nia Secretary of State or the California Franchise Tax Board. Some commentators have opined that 10 percent or more of California’s homeowner associations are suspended. Some of these associations may only exist on paper (i.e. articles were filed to establish the association but the project has never been built). With nearly 50,000 homeowner associations in California, that means that 4,000 to 5,000 associations may be suspended. Why is this Matter Important? Under California Revenue and Taxation Code (R&TC) Section 23304.1(a), “Every contract made in this state by a taxpayer during the time that the taxpayer’s corporate powers, rights and privileges are suspended or forfeited pursuant to Section 23301, 23301.5 or 23775 shall, subject to Section 23304.5, be

voidable at the instance of any party to the contract other than the taxpayer.” Section 23304.5 requires that a lawsuit be brought by the other party in order for the contract to be voided. This could be problematic for a suspended association in the following situations: A dispute arises in a maintenance contract (roofing, painting, landscaping, etc.) and cannot seem to be worked out other than through the courts. If the association’s corporate powers are suspended, the other party could void the contract and/or the association has no ability to enforce the provisions of the contract since the association is suspended. • The association is involved in construction defect issues that lead to litigation. Should the corporation be suspended, it cannot pursue

the legal remedies permitted until the corporation is “revived.” • The association is attempting to collect delinquent assessments from a homeowner. Liens could not be enforced or small claims could not be pursued if the association has its corporate powers suspended. The inability to secure the association’s assessments during a suspension period could result in lost assessments by the association. • Without corporate powers, the association may not be able to enforce any provisions of its governing documents. • Board members may not have the immunities provided by the DavisStirling Act if the corporation is not in “good standing.”

How Does Suspension Occur? Listed below are several scenarios that have occurred in my practice that I believe are not unique but occur regularly: Suspension soon after incorporation. The association was incorporated by the developer’s attorney in 1983 but was suspended in 1985 for failure to file tax returns or pay the California minimum tax. This 5-unit association was built and had a bank account with the manager’s tax ID number. Mailing addresses had changed from the attorney to one or more of the owners to the manager over the years. Notices sent by the FTB may not have been received or returned to the FTB due to the change in address. The suspension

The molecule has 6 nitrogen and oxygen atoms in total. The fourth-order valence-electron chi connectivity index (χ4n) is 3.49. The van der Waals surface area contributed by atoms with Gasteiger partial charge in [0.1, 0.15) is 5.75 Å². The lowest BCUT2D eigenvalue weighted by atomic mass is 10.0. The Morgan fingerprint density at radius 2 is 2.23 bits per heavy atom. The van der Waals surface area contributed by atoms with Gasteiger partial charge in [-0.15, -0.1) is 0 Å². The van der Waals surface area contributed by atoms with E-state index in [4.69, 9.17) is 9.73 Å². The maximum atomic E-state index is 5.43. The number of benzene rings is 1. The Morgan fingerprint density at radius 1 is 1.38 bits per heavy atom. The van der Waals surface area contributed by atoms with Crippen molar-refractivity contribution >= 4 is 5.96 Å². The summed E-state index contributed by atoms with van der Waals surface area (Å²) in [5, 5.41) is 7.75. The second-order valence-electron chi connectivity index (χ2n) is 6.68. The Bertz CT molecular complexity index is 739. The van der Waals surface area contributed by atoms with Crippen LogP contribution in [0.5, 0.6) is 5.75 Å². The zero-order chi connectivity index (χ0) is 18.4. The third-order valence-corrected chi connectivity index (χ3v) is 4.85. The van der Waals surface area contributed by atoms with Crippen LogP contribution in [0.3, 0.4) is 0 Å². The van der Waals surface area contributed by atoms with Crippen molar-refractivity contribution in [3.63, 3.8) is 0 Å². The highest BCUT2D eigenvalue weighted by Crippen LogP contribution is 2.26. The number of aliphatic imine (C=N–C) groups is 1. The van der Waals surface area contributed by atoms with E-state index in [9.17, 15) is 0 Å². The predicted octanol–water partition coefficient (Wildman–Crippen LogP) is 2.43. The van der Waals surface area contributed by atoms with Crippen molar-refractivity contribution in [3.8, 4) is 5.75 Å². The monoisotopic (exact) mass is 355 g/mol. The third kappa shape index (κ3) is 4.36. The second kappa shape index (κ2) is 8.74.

was discovered when management changed in 1999. Suspension due to failure to file Statement of Information forms. As noted in the first scenario, association mailing addresses can change frequently. If the association uses an officer’s mailing address or its management company’s address as its mailing address, there is a strong possibility that the mailing from the Secretary of State will not be forwarded to the correct address when officers or managing agents change. Follow-up notices, penalty notices and suspension notices will likewise ECHO Journal | January 2012


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not be forwarded. This was a problem when the Statement of Information was an annual filing. Now that the statement is filed every two years and the Secretary of State no longer mails information forms, nonfiling has probably increased, resulting in more suspensions. Filing forms and requirements can be found at the Secretary of State’s web site: Missing one filing but making the subsequent filings does not “revive” the corporation. The penalty for failure to file the nonprofit Statement of Information is $100 and is assessed through the Franchise Tax Board. Recommendat ion: The Statement of Officers can be amended at any time during the twoyear filing period at no cost. This form could be revised at the same time that signature cards are changed to reflect new officers, corporate mailing address change or change in agent for service of process. A fill-in form is available on the Secretary of State’s web site: Suspension for failure to file Franchise Tax Board Form 199. An association was suspended in 1987 because it had not filed a Form 199 for 1986. 1986 was the last year that filing of Form 199 was required of all nonprofit corporations regardless of revenues received. The $25,000 annual revenue minimum filing requirement for Form 199 was effective in 1987. In order to revive, the association had to file a 1986 Form 199—in 2001! My 1986 forms book was in storage so a colleague came to the rescue. The association did not have a 1986 income statement so we used a 1987 one. (The FTB suggested that the form be filled in with “zeroes.”) The 199 has a $10 filing fee. If the form is filed late, the fee increases to $65 plus interest. Suspension for failure to file forms 100 and 199 and pay resulting penalties. While this can happen due to the address, officer or management changes noted above, it can also happen due to the negligence of the financial managing agent. There are companies in California that provide financial management to associations. Some are owned by tax and accounting professionals who hold themselves out as providing all the necessary financial statement and tax preparation services needed by an association. This scenario can be attractive to a small association board as it allows them to feel confident that these matters are being taken care of by a professional and that the board has nothing to worry about.